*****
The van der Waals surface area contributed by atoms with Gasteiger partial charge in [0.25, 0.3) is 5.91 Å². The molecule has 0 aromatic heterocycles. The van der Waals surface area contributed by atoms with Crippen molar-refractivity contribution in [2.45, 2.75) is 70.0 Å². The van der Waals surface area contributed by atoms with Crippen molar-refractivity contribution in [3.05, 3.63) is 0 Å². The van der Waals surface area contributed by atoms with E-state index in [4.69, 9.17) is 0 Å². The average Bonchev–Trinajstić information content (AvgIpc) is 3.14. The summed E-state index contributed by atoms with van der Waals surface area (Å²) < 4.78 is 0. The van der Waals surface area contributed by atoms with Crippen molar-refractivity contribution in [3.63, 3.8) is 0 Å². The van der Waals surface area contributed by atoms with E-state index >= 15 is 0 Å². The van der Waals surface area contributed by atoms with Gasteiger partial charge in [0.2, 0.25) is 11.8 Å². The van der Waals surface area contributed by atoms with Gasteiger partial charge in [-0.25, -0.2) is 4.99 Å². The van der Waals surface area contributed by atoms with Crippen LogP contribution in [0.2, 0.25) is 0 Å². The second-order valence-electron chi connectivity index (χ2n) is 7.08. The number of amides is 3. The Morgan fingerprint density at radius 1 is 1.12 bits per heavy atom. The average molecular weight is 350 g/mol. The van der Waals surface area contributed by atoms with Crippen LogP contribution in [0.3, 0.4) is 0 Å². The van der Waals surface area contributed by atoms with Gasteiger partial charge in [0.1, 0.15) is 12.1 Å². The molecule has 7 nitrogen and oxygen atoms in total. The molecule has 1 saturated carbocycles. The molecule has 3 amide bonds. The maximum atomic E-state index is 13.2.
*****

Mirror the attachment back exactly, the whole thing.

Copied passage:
The van der Waals surface area contributed by atoms with Gasteiger partial charge in [0.25, 0.3) is 5.91 Å². The molecule has 0 aromatic heterocycles. The van der Waals surface area contributed by atoms with Crippen molar-refractivity contribution in [2.45, 2.75) is 70.0 Å². The van der Waals surface area contributed by atoms with Crippen molar-refractivity contribution in [3.05, 3.63) is 0 Å². The van der Waals surface area contributed by atoms with E-state index in [4.69, 9.17) is 0 Å². The average Bonchev–Trinajstić information content (AvgIpc) is 3.14. The summed E-state index contributed by atoms with van der Waals surface area (Å²) < 4.78 is 0. The van der Waals surface area contributed by atoms with Crippen molar-refractivity contribution in [3.63, 3.8) is 0 Å². The van der Waals surface area contributed by atoms with E-state index >= 15 is 0 Å². The van der Waals surface area contributed by atoms with Gasteiger partial charge in [0.2, 0.25) is 11.8 Å². The van der Waals surface area contributed by atoms with Gasteiger partial charge in [-0.25, -0.2) is 4.99 Å². The van der Waals surface area contributed by atoms with Crippen LogP contribution in [0.2, 0.25) is 0 Å². The second-order valence-electron chi connectivity index (χ2n) is 7.08. The number of amides is 3. The Morgan fingerprint density at radius 1 is 1.12 bits per heavy atom. The average molecular weight is 350 g/mol. The van der Waals surface area contributed by atoms with Crippen LogP contribution in [0.3, 0.4) is 0 Å². The van der Waals surface area contributed by atoms with Gasteiger partial charge in [0.1, 0.15) is 12.1 Å². The molecule has 7 nitrogen and oxygen atoms in total. The molecule has 1 saturated carbocycles. The molecule has 3 amide bonds. The maximum atomic E-state index is 13.2.